Messrs Macmillan in their Oolden Tnatary Srria. Dr 

oul of Cambridge is linisbinj 
lioeme s Iphigeoie, and Mr H. J. noanennoims ms 
edition of Lesaing's Minna von Bambelm for tho Pitt 
Press tteries. Messrs Macmillan and Co. will publish 
before long a now " German Series " edited by Mr Otto 
Sjiepmann of Clifton College. This eeriea introduces a 
number of works by dislinguiahod German authors, 
such ut GrillparMr, Roseggor, Fontono, who are pro- 
minent in their own country, but whose hooka have not 
yet received the roeognition among our school -classics 
which is their due ; it further includes some master- 
pieces by well-known authors, such as Guatav Preytag. 
Victor Ton ScbelTuI, Emit von Wiidenlirush and othera 
of which OS yet do English sobool editions aiiBt. 
Among the editora are ProFcaaors Fiedler, Bim^Anann and 
Weiss, Menrs Siepoiann, Schlapp, MUner-fiarry, Ash, 
Voogplin, and Dr Breul, 






Sir, — It is scarcely too much to say that the method 
of teaching in this country is not only different from, 
but also sorely behind the standard of instruction as 
practised on the Continent. We say " teaching " : since 
no fair-minded person will find fault with English edu- 
cation as opposed to English instruction. For the 
character and morale of the English youths ; for their 
bodily development ; there is no lack of right methods, 
and thus no want of great results. As to the training 
of the mind, on the other hand, there is very little to 
be proud of. The various branches of knowledge are 
taught unsystematically ; without any higher impulse ; 
stimulating neither the intellect nor the imagination, 
and least of all, the memory. The British Empire has 
immense possessions in the East; yet there is no 
'* Oriental Academy " for the study of Asiatic languages, 
as there is in Russia, Prussia, Austria, Italy, and 
France. The British Empire has the greatest number 
of colonies ; yet the condition of cartography and of 

Siogntphic instruction is of the poorest. Tne study of 
istorv does not date back over twenty years ; and 
instead of giving English boys and girls a clear view of 
European history, the study of that indivisable subject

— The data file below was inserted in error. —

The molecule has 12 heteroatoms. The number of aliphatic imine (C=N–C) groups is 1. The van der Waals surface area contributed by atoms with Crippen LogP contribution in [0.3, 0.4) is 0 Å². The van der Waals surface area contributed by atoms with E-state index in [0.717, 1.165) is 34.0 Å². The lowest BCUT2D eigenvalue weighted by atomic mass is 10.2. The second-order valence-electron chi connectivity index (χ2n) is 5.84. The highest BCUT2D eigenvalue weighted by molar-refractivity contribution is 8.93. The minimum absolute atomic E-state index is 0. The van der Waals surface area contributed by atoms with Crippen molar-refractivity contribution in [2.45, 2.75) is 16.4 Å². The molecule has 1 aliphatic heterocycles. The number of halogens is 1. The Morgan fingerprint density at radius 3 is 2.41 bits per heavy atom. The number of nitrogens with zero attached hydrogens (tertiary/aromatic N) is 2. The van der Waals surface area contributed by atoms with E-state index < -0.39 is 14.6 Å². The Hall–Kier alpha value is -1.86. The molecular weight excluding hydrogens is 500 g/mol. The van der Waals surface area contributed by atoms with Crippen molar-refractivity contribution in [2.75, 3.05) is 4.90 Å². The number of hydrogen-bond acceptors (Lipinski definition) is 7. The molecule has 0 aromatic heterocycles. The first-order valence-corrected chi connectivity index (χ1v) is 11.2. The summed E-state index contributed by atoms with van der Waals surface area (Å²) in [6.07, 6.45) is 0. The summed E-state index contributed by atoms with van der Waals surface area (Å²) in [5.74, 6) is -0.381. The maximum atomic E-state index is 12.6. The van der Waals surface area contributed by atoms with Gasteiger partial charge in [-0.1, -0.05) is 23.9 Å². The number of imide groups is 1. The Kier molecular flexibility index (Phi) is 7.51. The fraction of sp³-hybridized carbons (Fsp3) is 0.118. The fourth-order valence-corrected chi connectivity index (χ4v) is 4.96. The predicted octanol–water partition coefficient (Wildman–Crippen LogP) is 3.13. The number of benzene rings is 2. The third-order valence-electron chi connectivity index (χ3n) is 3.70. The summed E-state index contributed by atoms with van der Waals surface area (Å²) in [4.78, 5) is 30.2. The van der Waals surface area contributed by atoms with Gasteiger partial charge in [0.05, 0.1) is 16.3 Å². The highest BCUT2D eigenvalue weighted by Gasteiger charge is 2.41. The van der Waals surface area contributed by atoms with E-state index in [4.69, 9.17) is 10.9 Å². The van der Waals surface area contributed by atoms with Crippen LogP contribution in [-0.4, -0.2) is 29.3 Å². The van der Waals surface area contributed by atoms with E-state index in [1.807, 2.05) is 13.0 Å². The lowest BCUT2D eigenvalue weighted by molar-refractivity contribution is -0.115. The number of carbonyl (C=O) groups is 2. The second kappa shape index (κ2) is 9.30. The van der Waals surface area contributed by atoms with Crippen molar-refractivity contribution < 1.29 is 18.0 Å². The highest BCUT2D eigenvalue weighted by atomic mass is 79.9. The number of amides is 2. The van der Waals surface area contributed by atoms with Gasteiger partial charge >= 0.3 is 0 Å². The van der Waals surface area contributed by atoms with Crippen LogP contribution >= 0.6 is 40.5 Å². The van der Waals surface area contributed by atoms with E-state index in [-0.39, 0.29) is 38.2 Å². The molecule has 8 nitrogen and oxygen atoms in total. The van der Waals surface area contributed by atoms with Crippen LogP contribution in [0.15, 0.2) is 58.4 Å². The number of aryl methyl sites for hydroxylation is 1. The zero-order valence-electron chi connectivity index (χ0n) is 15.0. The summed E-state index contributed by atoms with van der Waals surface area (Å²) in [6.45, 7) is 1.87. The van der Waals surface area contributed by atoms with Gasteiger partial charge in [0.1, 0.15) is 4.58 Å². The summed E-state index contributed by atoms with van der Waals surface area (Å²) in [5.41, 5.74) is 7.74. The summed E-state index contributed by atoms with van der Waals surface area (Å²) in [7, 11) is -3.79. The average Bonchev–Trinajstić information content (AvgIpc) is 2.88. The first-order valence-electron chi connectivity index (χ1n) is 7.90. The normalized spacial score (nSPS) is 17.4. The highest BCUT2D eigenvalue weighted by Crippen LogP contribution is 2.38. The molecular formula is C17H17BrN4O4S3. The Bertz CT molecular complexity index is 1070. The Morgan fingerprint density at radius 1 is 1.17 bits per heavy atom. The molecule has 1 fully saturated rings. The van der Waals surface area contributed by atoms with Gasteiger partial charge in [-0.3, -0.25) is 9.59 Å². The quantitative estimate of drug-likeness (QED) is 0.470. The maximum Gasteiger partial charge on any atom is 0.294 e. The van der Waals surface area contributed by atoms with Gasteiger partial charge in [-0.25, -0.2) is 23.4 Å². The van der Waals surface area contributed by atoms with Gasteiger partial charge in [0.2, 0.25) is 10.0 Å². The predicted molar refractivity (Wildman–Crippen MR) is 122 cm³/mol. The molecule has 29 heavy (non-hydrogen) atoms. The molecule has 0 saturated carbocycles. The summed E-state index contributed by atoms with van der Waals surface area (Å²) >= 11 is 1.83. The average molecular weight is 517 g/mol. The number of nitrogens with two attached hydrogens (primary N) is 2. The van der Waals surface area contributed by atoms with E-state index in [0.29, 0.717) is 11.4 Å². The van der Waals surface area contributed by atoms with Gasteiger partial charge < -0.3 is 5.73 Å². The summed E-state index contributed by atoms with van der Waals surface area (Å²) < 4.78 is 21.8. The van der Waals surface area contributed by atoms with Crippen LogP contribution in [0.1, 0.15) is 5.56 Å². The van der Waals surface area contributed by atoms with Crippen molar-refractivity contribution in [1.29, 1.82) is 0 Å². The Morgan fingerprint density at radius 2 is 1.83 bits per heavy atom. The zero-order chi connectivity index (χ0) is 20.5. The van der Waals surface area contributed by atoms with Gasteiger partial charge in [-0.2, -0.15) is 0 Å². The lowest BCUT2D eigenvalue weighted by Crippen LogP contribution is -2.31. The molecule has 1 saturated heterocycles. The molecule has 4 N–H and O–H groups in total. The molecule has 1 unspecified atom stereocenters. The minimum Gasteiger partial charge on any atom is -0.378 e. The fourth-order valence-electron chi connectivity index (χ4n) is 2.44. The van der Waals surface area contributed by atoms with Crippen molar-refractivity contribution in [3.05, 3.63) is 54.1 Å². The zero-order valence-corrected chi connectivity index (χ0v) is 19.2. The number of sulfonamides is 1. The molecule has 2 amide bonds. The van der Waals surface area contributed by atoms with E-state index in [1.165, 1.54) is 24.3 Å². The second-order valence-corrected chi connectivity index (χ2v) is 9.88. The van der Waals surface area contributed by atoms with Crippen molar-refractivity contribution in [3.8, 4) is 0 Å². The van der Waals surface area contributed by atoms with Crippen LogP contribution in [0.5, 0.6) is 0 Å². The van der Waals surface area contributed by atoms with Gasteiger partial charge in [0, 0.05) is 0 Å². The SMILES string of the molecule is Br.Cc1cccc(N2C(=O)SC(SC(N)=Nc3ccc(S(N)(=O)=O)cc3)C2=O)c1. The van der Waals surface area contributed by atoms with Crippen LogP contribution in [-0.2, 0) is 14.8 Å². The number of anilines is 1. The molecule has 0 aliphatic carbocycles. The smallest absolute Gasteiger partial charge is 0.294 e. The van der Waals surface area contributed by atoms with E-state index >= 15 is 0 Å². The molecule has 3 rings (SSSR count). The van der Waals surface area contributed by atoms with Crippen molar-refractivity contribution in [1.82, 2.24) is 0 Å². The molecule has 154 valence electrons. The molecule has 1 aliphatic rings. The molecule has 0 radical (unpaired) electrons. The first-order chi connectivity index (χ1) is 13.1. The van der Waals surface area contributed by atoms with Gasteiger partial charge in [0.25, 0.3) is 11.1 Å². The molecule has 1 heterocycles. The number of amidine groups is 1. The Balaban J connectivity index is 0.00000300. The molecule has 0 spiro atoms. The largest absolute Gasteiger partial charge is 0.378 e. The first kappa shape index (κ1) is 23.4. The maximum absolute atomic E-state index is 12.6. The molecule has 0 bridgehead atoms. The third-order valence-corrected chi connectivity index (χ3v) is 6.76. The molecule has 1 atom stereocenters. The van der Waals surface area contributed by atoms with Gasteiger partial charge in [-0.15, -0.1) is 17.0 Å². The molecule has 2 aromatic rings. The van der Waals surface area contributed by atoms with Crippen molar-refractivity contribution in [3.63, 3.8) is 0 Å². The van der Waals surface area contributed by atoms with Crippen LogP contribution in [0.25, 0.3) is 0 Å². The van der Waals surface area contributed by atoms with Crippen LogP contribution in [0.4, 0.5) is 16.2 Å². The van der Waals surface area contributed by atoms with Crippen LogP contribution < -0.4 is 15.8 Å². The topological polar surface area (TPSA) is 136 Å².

is broken up into bits of " periods/' and parts of such 

The faults committed are numerous. We venture to 
advance that the most glaring shortcoming is in the 
manner of delivering lectures in England. The teacher 
almost invariably reads his lecture. This is supposed 
to carry great advantages of precision, accuracy, etc. 
with it. It does nothing of the kind. It deadens the 
entire effect by relaxing the attention of the hearer. 
A read lecture is a still -^m lecture. A lecture freely 
delivered goes straight from the teacher's mind to that 
of the pupil. Person talks to person, soul to soul. 
What is chiefly wanted in teaching young minds, is the 
power of rivetting their attention, that conditio sine qua 
Hon of all concentrated mental effort. This the reading 
lecturer cannot do. He cannot watch his i>upil ; he has 
no means of ascertaining whether or no his pupils are 
following him. It is quite idle to allege that lectures, 
if to be delivered freely, would tax the teacher's 
memory and powers of exposition too heavily. So they 
would, if the teacher had had no preliminary training. 
But then he ought not to teach. In Austria-Hungary, 
Germany, Italy, and largely also in France, nearly all 
teaching, and nearly all examinations are done virni voce. 
The rule is, that every teacher is expected to know his 
subject well enough to bo able to give 70 or 80 
lectures on it in the course of a year, without con- 
stantly staring into his manuscript. After some time 
the teacher is so accustomed to that mode of teaching, 
that reading his subject would simply confuse him ; 
just as it would any two persons having a serious